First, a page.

You have your work cut out for you if you want to upgrade your smartphone this fall.
Samsung’s latest is the Galaxy Note 8, which launches on September 15. Like its predecessors, the Note 8 packs in the best of what Samsung has to offer: the biggest screen, the most power, and advanced features like split-screen multitasking and stylus input. And unlike last year’s model, Samsung promises the Note 8 has gone through rigorous safety checks to ensure the battery won’t overheat. (I didn’t have any problems on that front over the last week, for what it’s worth.)
The Note 8 comes at a heavy price though. It starts at $US930, and can go for as much as $US960 depending on your carrier.
You have to pay a premium if you want the best of the best these days.
Hardware and design
The Note 8 looks kind of like a stretched-out version of the Galaxy S8 from earlier this year. It has a slightly larger 6.3-inch curved display, a new dual-lens camera system, and more RAM. Think of it as a souped-up version of the phone Samsung delivered a few months ago.
It also follows the budding trend of cramming as much screen on the front of the phone as possible, so you get more display on a device that has the almost the same physical footprint you’re used to in older phones. Samsung calls this its Infinity Display, and it’s quickly becoming the standard for high-end phones.
All that screen gives the Note 8 a stunning look. Samsung has always made the best smartphone displays, and this one is no exception. My only complaint is that the aspect ratio makes the screen feel a bit too “tall” to me, making it awkward to use one-handed or fit in my pocket. But videos also look incredible on this thing.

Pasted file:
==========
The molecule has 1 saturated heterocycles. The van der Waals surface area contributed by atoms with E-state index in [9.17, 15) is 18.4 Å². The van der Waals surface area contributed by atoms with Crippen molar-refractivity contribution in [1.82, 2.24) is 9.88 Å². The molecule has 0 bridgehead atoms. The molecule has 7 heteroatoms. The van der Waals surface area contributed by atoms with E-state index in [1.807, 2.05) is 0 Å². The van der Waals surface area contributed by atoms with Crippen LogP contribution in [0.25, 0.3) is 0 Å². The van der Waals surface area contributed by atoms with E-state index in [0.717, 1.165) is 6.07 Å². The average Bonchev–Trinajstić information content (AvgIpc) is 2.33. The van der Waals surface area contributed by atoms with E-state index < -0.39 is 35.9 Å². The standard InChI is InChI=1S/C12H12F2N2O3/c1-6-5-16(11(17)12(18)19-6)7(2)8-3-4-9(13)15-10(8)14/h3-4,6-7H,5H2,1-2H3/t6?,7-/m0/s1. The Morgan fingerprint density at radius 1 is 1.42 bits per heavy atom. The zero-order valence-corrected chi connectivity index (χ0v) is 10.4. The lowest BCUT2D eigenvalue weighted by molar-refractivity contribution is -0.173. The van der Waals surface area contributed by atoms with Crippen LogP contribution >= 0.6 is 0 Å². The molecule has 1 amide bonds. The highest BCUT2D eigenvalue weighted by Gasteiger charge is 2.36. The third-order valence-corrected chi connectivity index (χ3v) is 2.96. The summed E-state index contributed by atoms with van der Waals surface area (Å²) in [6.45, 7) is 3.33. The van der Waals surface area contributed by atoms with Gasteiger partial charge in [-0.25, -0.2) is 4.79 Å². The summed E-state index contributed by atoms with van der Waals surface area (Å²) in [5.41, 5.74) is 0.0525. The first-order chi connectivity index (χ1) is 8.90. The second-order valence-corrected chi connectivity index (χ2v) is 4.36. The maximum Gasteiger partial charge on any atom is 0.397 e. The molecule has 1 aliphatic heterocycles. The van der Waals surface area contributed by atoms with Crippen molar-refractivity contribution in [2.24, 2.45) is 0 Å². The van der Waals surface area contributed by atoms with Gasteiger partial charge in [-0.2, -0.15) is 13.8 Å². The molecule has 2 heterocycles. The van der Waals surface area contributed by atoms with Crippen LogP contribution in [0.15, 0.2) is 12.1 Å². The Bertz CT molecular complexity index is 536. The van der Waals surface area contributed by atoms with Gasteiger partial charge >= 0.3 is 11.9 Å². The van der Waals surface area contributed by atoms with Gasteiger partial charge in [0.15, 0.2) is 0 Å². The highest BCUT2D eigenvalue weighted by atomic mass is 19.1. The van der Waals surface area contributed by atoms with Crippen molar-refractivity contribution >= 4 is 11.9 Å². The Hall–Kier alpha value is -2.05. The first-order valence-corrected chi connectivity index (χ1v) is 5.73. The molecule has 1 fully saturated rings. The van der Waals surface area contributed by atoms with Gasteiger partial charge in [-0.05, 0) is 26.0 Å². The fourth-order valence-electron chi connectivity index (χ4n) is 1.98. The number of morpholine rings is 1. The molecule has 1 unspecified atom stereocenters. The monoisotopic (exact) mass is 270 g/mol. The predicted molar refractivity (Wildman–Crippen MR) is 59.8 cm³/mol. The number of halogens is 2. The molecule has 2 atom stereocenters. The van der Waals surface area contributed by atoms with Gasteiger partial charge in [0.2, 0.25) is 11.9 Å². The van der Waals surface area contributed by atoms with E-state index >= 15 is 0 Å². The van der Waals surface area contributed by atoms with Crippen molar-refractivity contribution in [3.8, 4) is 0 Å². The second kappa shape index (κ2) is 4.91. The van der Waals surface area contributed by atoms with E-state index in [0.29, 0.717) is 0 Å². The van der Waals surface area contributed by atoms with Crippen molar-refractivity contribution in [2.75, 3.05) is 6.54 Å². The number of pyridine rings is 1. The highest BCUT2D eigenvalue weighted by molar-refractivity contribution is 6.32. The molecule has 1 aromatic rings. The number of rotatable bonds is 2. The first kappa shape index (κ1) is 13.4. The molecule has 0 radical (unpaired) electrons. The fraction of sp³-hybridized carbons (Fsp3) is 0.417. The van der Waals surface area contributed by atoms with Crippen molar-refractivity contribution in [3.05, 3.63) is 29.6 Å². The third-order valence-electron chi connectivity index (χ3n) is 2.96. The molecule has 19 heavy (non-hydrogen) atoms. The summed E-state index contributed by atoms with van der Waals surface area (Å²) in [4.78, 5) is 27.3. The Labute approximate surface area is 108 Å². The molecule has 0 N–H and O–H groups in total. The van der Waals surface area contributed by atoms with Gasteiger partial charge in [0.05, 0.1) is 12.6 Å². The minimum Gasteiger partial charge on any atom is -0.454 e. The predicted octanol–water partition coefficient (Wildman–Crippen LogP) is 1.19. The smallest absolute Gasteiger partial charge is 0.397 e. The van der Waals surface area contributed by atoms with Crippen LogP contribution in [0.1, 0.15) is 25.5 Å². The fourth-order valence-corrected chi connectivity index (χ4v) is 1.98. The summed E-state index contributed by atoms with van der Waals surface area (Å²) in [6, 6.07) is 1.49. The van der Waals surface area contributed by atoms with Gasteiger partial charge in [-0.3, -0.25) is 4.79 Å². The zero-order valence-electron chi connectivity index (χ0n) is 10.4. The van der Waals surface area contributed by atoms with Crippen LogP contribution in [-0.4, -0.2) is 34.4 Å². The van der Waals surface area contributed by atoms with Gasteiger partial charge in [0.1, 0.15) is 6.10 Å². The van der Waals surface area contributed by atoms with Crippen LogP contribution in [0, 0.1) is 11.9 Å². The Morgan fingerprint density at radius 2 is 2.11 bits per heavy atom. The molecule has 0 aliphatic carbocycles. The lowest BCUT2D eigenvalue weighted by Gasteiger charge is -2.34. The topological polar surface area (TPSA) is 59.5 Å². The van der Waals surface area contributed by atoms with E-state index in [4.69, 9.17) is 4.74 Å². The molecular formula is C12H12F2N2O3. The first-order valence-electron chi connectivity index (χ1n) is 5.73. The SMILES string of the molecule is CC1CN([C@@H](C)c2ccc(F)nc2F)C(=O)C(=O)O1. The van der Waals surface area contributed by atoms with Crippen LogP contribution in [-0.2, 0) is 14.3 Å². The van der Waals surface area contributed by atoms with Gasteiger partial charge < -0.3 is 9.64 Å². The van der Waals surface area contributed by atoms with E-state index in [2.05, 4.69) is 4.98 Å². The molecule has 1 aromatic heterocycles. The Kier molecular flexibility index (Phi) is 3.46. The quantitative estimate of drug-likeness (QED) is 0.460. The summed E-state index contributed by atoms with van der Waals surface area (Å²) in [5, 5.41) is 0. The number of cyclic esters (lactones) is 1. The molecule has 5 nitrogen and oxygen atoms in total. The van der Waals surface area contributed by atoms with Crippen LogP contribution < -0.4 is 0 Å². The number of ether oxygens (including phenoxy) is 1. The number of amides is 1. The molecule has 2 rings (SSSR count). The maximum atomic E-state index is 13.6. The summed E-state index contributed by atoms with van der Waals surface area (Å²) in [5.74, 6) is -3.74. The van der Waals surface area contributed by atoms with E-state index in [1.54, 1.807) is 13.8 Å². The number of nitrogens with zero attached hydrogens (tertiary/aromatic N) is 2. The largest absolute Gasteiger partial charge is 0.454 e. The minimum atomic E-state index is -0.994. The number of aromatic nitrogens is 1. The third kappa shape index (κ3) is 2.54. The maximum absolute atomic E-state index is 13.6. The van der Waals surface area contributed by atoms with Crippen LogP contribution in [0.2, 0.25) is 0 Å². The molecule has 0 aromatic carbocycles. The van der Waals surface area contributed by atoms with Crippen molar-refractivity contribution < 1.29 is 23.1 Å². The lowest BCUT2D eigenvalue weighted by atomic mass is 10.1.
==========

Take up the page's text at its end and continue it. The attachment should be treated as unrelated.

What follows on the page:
Big screens also mean there’s no room for a home button, which comes with its own set of challenges.
The Note 8 now has a digital home button that appears in a bar at the bottom of your screen. The fingerprint sensor has been moved to the back of the phone, and you also have the option to unlock the device with an iris scanner, facial recognition with the front-facing camera, or a passcode. The iris scanner works pretty well, but you have to be staring at your phone at the proper distance for it to work. It’s fast, but not entirely reliable. Iris scanning doesn’t always work if you’re wearing glasses or holding the phone at an angle, for example. Facial recognition works fine, but as Samsung admits, it’s not as secure as the iris or fingerprint scanner. In fact, someone was recently able to trick it with a photograph. Samsung shouldn’t even allow a method this insecure as an option to unlock your phone.
Besides the size, the biggest thing that sets the Note 8 apart is the camera system. Like the iPhone 7 Plus, the Note 8 has two cameras on the back for enhanced photos. That means you can use a 2x optical zoom, which won’t distort your photos as much as the digital zoom on single-lens cameras. It also lets you take portrait-style photos where the subject is in focus and the background is blurred. It’s similar to the effect you see on high-end DSLR cameras and the iPhone 7 Plus.